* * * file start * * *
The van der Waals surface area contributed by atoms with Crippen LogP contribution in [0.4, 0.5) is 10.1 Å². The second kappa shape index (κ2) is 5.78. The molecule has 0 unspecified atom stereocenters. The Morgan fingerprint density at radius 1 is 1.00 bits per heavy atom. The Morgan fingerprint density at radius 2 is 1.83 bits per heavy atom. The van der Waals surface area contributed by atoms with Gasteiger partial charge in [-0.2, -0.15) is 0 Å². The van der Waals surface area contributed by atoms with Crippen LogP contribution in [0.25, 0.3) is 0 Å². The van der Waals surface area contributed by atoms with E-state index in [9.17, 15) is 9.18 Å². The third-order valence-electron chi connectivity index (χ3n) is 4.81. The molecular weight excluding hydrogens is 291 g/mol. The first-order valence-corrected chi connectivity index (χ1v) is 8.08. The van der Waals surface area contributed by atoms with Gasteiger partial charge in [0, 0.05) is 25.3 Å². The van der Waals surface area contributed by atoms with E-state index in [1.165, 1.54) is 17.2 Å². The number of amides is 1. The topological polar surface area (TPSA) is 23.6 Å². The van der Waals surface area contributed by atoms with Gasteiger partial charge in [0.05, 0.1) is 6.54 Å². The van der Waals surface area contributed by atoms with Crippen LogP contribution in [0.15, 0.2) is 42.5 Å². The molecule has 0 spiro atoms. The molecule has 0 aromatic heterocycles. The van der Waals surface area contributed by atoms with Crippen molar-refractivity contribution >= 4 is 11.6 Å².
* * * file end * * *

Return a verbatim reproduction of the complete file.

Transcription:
The van der Waals surface area contributed by atoms with Crippen LogP contribution in [0.4, 0.5) is 10.1 Å². The second kappa shape index (κ2) is 5.78. The molecule has 0 unspecified atom stereocenters. The Morgan fingerprint density at radius 1 is 1.00 bits per heavy atom. The Morgan fingerprint density at radius 2 is 1.83 bits per heavy atom. The van der Waals surface area contributed by atoms with Gasteiger partial charge in [-0.2, -0.15) is 0 Å². The van der Waals surface area contributed by atoms with Crippen LogP contribution in [0.25, 0.3) is 0 Å². The van der Waals surface area contributed by atoms with E-state index in [9.17, 15) is 9.18 Å². The third-order valence-electron chi connectivity index (χ3n) is 4.81. The molecular weight excluding hydrogens is 291 g/mol. The first-order valence-corrected chi connectivity index (χ1v) is 8.08. The van der Waals surface area contributed by atoms with Gasteiger partial charge in [0, 0.05) is 25.3 Å². The van der Waals surface area contributed by atoms with E-state index in [1.165, 1.54) is 17.2 Å². The number of amides is 1. The topological polar surface area (TPSA) is 23.6 Å². The van der Waals surface area contributed by atoms with Gasteiger partial charge in [0.05, 0.1) is 6.54 Å². The van der Waals surface area contributed by atoms with Crippen LogP contribution in [0.15, 0.2) is 42.5 Å². The molecule has 0 spiro atoms. The molecule has 0 aromatic heterocycles. The van der Waals surface area contributed by atoms with Crippen molar-refractivity contribution >= 4 is 11.6 Å².